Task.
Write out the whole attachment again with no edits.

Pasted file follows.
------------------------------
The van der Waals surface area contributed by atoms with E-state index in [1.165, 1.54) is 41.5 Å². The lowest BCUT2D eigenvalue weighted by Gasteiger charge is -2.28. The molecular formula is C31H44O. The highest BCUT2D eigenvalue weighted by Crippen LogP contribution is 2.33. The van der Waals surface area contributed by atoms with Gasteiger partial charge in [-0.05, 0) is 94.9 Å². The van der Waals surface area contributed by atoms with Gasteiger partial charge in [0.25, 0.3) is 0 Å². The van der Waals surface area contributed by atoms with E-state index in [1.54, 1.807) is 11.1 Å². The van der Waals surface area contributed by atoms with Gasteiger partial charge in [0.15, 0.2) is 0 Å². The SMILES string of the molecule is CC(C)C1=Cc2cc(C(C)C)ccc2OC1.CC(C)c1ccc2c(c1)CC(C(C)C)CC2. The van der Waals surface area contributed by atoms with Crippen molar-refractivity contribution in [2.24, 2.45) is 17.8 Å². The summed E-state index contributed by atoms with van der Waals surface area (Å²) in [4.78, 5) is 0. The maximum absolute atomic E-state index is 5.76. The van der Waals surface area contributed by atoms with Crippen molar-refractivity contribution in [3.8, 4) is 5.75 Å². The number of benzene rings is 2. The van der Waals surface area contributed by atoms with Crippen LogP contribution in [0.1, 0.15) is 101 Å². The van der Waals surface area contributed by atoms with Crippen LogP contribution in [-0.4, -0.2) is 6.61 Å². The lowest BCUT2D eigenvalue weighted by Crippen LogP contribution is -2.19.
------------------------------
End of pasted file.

The van der Waals surface area contributed by atoms with E-state index in [1.165, 1.54) is 41.5 Å². The lowest BCUT2D eigenvalue weighted by Gasteiger charge is -2.28. The molecular formula is C31H44O. The highest BCUT2D eigenvalue weighted by Crippen LogP contribution is 2.33. The van der Waals surface area contributed by atoms with Gasteiger partial charge in [-0.05, 0) is 94.9 Å². The van der Waals surface area contributed by atoms with Gasteiger partial charge in [0.25, 0.3) is 0 Å². The van der Waals surface area contributed by atoms with E-state index in [1.54, 1.807) is 11.1 Å². The van der Waals surface area contributed by atoms with Gasteiger partial charge in [0.15, 0.2) is 0 Å². The SMILES string of the molecule is CC(C)C1=Cc2cc(C(C)C)ccc2OC1.CC(C)c1ccc2c(c1)CC(C(C)C)CC2. The van der Waals surface area contributed by atoms with Crippen molar-refractivity contribution in [2.24, 2.45) is 17.8 Å². The summed E-state index contributed by atoms with van der Waals surface area (Å²) in [4.78, 5) is 0. The maximum absolute atomic E-state index is 5.76. The van der Waals surface area contributed by atoms with Crippen molar-refractivity contribution in [3.8, 4) is 5.75 Å². The number of benzene rings is 2. The van der Waals surface area contributed by atoms with Crippen LogP contribution in [0.1, 0.15) is 101 Å². The van der Waals surface area contributed by atoms with Crippen LogP contribution in [-0.4, -0.2) is 6.61 Å². The lowest BCUT2D eigenvalue weighted by Crippen LogP contribution is -2.19.